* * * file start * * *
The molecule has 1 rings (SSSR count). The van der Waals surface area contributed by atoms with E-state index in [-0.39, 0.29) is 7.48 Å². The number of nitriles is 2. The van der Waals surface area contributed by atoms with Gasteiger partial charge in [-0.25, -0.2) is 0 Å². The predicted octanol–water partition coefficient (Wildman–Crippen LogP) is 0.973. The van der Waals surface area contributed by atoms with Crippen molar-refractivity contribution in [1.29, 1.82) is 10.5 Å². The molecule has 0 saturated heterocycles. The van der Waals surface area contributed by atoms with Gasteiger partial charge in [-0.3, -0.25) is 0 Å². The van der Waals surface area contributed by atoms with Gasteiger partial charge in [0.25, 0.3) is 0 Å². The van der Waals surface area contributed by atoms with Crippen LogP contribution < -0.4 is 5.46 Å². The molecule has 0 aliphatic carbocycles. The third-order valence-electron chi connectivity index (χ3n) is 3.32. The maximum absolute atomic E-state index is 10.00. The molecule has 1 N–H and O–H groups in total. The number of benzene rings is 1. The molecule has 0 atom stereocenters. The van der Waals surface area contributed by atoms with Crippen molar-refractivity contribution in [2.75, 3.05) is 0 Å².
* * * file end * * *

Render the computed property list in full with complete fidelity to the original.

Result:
The molecule has 1 rings (SSSR count). The van der Waals surface area contributed by atoms with E-state index in [-0.39, 0.29) is 7.48 Å². The number of nitriles is 2. The van der Waals surface area contributed by atoms with Gasteiger partial charge in [-0.25, -0.2) is 0 Å². The predicted octanol–water partition coefficient (Wildman–Crippen LogP) is 0.973. The van der Waals surface area contributed by atoms with Crippen molar-refractivity contribution in [1.29, 1.82) is 10.5 Å². The molecule has 0 saturated heterocycles. The van der Waals surface area contributed by atoms with Gasteiger partial charge in [-0.3, -0.25) is 0 Å². The van der Waals surface area contributed by atoms with Gasteiger partial charge in [0.25, 0.3) is 0 Å². The van der Waals surface area contributed by atoms with Crippen LogP contribution < -0.4 is 5.46 Å². The molecule has 0 aliphatic carbocycles. The third-order valence-electron chi connectivity index (χ3n) is 3.32. The maximum absolute atomic E-state index is 10.00. The molecule has 1 N–H and O–H groups in total. The number of benzene rings is 1. The molecule has 0 atom stereocenters. The van der Waals surface area contributed by atoms with Crippen molar-refractivity contribution in [2.75, 3.05) is 0 Å².